Cancer Study finds certain cells can be 'softened'

A study, published in the Cancer Cell by a team from University of Manchester, uncovered how tumours can become resistant to commonly used drugs.

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Researchers have suggested that it may be possible to "soften-up" cancers before hitting them with chemotherapy drugs.

A study, published in the Cancer Cell by a team from University of Manchester, uncovered how tumours can become resistant to commonly used drugs.

The team suggests drugs already in development may be able to counter this resistance to make chemotherapy more effective, although the approach has not yet been tested in people.

The team were looking at a class of drugs called taxanes, which are used to treat a range of cancers including breast and ovarian and by studying cancerous cells growing in the laboratory they were able to show how the class of drugs trigger cancer cells to kill themselves.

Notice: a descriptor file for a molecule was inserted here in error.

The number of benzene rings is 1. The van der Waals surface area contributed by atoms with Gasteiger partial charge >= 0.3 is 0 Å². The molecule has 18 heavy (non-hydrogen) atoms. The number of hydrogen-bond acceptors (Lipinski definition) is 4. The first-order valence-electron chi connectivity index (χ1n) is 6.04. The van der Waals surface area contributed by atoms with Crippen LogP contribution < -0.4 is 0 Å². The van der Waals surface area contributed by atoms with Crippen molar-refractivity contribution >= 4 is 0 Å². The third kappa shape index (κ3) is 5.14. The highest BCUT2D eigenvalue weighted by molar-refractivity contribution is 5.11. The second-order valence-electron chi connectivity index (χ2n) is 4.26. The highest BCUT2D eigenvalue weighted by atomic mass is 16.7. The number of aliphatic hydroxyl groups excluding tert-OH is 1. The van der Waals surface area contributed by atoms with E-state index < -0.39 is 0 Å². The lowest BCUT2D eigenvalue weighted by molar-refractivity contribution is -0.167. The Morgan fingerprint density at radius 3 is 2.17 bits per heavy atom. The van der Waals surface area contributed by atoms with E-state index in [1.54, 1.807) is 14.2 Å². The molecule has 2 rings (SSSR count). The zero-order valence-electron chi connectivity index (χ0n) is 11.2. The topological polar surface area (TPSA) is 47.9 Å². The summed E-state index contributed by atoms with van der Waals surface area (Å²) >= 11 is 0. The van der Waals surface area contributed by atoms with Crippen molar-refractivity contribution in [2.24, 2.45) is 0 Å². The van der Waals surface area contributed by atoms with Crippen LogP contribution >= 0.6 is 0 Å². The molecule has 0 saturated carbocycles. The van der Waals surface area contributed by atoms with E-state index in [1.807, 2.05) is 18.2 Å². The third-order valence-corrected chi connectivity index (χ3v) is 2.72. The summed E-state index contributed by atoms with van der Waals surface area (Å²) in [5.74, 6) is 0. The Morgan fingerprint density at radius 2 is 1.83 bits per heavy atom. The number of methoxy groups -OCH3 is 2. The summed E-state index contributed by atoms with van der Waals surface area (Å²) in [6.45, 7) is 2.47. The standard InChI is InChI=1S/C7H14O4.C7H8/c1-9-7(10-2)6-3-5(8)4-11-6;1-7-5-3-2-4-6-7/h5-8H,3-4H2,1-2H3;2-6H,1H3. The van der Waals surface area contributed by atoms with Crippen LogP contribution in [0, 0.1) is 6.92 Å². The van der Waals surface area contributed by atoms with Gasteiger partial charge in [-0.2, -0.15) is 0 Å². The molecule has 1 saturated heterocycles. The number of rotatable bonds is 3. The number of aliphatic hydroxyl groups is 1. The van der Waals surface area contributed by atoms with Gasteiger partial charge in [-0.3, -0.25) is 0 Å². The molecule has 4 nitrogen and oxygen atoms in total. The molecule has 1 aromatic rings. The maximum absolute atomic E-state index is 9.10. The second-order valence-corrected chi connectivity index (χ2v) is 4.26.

They however discovered a key difference between cancers that were susceptible to the drugs and those which were inherently resistant, or later developed resistance.

Also it was found that high levels of one protein, known as Bcl-xL, in those cells  were resisting treatment, but drugs are in development which can neutralise Bcl-xL's effects.

Thus, potentially combining this with taxanes you could take resistant [cancers] and make them sensitive, said one of the researchers, Prof Stephen Taylor.

He added that "new inhibitors would essentially soften-up the cancer cells so when they are treated they are more likely to die."

The team want to test their approach on samples of a patient's cancer as well as in animals studies.

Researchers, while acknowledging the new find has the potential to improve treatment for thousands of cancer patients, however expressed concern that it would also make healthy tissue more vulnerable and increase the risks of side effects.

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